News Why are Republicans better?

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OmCheeto

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Perhaps cause I am rarely here.
I did once jokingly state that the intelligent people at PF almost never post in P&WA.

(90% of my posts are in P&WA. It was meant to be a self deprecating joke.)
 
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In these discussions I'm confused by the term "free market." It seems that different sides have different understandings of what is meant by free market. The following is a list of laws that I am curious whether you would include or not in the definition of free market.
1. Sherman Anti-Trust Act (Outlawed most monopolies)
2. Clayton Act (Defined which combinations of businesses were lawful)
3. Interstate Commerce Act (Regulated rates railroads could charge across state lines)
4. Pure Food and Drug Act (Forbid the sale of impure, or dishonestly labelled food and drugs)
5. An assortment of laws to improve working conditions for workers including:
a. Work by women and children
b. Working conditions
c. Accidents
d. Minimum wages
6. Wagner Act (Granted workers the right to organize into unions)
7. Taft-Hartly Act (Limited the activities of unions)
8. OSHA (Occupational Safety and Health Administration)
9. Civil Rights Act of 1964 (Prohibits discrimination based on race, religion, etc.)
IMO the most contrary to free market beliefs are: 5a, 5d, and 9. These 3 policy-types cause losses for both consumers and producers using purely egalitarian reasons without economic basis. Do I think children should be exploited? Absolutely not, but do I think a 12 year old can work in an appropriate setting? Sure! The rest of the policies generally have a net benefit for the market (without consumer or producer bias).
One of the criticisms of free markets is that they exploit workers. Lack of a minimum wage is one way. As wages are lowered, workers have fewer and fewer options of finding a different job. Worse yet, when the company is the major employer in an area, there is no place to go. A minimum wage is protection against that.

The problem of employing 12 year olds, even in an appropriate setting is that those kids should be in school, not working in a factory.

The problem with a free market is that it is concerned with creating an environment where companies can prosper. Employers may feel that they have the right to hire or fire whomever they want without regard to race or religion. Don't workers also have the right to be hired for their qualifications and not fired simply because the employer wants to replace him with someone of another race?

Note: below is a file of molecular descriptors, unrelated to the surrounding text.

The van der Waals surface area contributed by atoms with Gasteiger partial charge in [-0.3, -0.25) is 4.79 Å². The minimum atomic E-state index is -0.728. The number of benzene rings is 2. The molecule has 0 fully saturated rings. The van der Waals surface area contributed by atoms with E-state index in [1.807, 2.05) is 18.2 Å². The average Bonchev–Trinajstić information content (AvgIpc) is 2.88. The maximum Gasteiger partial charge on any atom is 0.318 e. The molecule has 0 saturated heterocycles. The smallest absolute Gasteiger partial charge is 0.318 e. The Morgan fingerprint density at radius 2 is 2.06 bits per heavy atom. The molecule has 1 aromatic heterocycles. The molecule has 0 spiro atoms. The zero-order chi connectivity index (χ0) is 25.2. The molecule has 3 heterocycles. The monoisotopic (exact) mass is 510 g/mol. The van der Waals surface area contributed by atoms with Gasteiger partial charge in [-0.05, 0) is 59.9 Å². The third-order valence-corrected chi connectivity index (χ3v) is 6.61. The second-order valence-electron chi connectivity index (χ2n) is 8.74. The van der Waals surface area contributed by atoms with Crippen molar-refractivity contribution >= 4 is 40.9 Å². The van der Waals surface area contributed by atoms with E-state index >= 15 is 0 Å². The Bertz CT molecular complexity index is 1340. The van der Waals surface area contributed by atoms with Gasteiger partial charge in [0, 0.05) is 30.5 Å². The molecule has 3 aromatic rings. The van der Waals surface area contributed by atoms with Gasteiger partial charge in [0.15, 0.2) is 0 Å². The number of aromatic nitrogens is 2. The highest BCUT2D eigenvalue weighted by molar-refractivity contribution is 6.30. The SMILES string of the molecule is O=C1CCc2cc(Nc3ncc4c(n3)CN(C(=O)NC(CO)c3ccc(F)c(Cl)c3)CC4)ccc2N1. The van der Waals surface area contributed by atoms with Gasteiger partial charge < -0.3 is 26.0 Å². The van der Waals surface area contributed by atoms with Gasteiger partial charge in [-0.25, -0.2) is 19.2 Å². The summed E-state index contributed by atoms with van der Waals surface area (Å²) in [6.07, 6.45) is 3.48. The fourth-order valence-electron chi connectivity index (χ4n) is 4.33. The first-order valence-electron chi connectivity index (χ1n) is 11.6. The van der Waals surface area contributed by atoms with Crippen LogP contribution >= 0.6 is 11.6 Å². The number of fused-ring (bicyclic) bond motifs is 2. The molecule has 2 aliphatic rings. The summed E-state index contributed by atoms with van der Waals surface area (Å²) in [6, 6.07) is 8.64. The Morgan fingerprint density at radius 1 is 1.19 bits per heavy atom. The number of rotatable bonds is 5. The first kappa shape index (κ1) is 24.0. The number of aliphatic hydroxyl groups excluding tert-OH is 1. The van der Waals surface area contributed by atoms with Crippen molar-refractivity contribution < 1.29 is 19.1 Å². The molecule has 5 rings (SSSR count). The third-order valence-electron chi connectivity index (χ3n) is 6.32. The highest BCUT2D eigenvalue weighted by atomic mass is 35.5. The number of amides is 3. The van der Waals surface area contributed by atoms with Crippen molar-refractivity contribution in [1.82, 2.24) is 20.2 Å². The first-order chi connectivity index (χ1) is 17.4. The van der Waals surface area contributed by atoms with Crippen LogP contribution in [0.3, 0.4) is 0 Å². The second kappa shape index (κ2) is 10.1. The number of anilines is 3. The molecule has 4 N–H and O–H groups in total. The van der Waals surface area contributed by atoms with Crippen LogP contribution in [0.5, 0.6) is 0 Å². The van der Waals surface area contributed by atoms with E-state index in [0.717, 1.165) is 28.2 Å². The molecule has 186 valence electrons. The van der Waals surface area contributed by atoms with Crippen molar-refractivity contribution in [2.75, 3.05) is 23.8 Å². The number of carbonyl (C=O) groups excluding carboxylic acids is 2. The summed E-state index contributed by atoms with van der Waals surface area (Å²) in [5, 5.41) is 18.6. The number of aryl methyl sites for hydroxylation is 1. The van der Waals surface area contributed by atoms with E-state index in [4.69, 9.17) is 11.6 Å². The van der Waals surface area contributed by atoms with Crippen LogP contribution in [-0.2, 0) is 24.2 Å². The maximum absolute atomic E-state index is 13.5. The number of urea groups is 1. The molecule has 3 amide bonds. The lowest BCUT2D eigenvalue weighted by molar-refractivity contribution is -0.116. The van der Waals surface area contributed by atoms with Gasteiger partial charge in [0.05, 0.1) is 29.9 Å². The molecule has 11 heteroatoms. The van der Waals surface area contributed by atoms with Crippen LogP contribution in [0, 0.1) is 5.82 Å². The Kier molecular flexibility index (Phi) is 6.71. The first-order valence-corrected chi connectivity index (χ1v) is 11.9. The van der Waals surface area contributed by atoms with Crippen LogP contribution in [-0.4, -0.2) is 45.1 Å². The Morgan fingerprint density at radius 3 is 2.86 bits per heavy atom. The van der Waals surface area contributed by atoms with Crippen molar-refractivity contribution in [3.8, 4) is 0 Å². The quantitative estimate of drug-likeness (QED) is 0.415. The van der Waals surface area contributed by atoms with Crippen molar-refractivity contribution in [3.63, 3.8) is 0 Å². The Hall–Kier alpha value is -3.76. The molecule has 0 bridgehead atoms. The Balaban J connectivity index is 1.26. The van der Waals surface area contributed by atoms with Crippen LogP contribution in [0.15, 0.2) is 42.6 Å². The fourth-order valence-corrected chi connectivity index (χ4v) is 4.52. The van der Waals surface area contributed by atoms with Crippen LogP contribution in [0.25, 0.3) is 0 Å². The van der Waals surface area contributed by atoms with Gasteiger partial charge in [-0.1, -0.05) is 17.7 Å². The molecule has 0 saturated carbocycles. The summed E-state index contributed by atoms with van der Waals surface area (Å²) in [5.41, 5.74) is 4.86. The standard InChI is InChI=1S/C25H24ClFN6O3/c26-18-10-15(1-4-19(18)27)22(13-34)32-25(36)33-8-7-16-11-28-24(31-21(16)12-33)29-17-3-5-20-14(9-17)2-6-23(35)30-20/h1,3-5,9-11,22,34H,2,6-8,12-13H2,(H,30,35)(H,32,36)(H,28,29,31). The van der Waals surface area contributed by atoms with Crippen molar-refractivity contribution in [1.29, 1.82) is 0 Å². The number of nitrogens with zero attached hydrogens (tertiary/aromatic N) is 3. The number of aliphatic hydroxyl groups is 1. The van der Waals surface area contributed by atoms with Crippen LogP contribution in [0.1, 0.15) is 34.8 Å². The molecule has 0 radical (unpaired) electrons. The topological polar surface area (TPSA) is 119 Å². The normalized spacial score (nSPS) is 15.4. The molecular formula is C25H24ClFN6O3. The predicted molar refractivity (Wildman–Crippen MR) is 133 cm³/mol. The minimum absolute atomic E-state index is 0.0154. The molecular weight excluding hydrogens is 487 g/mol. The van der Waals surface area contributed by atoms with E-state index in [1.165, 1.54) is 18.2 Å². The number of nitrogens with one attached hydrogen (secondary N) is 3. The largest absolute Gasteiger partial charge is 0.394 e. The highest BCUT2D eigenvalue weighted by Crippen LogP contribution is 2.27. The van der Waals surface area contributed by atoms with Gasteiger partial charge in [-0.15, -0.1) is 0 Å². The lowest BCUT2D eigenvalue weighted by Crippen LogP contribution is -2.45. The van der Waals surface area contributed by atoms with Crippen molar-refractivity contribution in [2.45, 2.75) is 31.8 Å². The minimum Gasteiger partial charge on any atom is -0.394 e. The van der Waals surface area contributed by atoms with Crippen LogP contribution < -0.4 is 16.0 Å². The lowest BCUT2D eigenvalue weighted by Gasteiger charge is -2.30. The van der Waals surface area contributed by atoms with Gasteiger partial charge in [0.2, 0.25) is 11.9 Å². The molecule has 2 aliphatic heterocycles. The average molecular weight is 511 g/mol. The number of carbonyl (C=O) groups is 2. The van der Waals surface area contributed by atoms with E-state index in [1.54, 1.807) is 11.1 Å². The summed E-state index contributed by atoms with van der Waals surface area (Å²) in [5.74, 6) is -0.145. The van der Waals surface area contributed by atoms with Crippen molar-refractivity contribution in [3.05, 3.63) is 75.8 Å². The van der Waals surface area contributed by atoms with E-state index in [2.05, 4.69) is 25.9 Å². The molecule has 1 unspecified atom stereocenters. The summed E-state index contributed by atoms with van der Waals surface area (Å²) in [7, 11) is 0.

I worked in Mexico for five years and Mexico doesn't have many of the laws that you don't like. If you were to go to Mexico you could learn a lot about how the lack of regulation affects the workplace. For instance Mexico doesn't have anti-discrimination laws. Often you can find want ads for workers whose qualifications are single, good looking woman between the ages of 18 and 24. If you lose your job and you are over 35, it is very difficult to find another one. Worse yet, if you are fired, you get black listed and you will not find a good job again. This is why workers are willing to accept poor and dangerous working conditions. This is how companies operate when there is no regulation. That is also why they want to come to the U.S.

In Mexico only primary education is required and even then, many kids don't go to school. It's easy to find kids 12 years old and younger in factories, working as street vendors, or in gangs selling drugs. On my first trip to Mexico I saw kids that looked like they were 5 years old, selling newspapers in rush hour traffic. They were so short you couldn't see them between the cars. That is what you get with the lack of regulations.

I see no point in discussing the free market with redsunrise who apparently gets his economic education from cartoons.
 
M

mege

The question was posed asking how the policies fit into a free market system, I was making no judgement on the policies themselves except for their economic impact. Any policy* which manipulates the labor market neccessarilly is rent seeking for the labor business and generally creates a loss in overall market size. You just need to realize that when a policy is implemented like that - there is a market shrinkage. But lets remember, also, that education in this country isn't always seen in an economic sense. English majors with $250k in student loans aren't thinking economically - the same goes for child labor. There are many that are probably gaining little from their secondary school education. I'm not advocating that we start putting kids in factories again - but IMO we need to tell the difference between an economic policy and an egalitarian policy and the reasons for each for the sake of this discussion. Manipulations of the free market are different than things which have an impact on the free market. The first needs to be evaluated extremely carefully, and the second should just factor into environmental concerns for any entity in the free market.

*Policy meaning something like minimum wage or child labor laws. Unions for skilled workers are, IMO, a different ball game and totally have a proper place in a free market system, but there are far too many advantages given to unions in the US currently which cause labor exploitation from the labor side - thus a competitive advantage exists overseas regarding many industry's labor. Unions acting as legitimate business entities, and not labor exploiters, serve the free market well because they can adapt and won't be as succeptible to the idealogical corruption like they have been.
 

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